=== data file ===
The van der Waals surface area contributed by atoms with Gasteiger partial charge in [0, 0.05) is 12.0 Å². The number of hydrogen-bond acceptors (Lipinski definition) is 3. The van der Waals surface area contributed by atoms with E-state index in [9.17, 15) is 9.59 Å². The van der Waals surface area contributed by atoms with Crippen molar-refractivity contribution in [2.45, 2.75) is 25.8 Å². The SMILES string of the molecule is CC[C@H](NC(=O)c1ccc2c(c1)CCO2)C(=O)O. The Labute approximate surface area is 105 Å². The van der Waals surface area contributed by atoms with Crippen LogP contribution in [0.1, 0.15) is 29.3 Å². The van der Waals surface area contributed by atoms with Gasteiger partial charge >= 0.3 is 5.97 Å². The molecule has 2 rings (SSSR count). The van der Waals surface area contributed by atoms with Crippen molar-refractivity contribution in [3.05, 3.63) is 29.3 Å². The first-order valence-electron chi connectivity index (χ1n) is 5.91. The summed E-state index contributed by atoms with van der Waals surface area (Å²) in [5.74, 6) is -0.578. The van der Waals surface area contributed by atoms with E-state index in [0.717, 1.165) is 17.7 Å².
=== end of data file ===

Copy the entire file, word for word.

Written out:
The van der Waals surface area contributed by atoms with Gasteiger partial charge in [0, 0.05) is 12.0 Å². The number of hydrogen-bond acceptors (Lipinski definition) is 3. The van der Waals surface area contributed by atoms with E-state index in [9.17, 15) is 9.59 Å². The van der Waals surface area contributed by atoms with Crippen molar-refractivity contribution in [2.45, 2.75) is 25.8 Å². The SMILES string of the molecule is CC[C@H](NC(=O)c1ccc2c(c1)CCO2)C(=O)O. The Labute approximate surface area is 105 Å². The van der Waals surface area contributed by atoms with Crippen LogP contribution in [0.1, 0.15) is 29.3 Å². The van der Waals surface area contributed by atoms with Gasteiger partial charge >= 0.3 is 5.97 Å². The molecule has 2 rings (SSSR count). The van der Waals surface area contributed by atoms with Crippen molar-refractivity contribution in [3.05, 3.63) is 29.3 Å². The first-order valence-electron chi connectivity index (χ1n) is 5.91. The summed E-state index contributed by atoms with van der Waals surface area (Å²) in [5.74, 6) is -0.578. The van der Waals surface area contributed by atoms with E-state index in [0.717, 1.165) is 17.7 Å².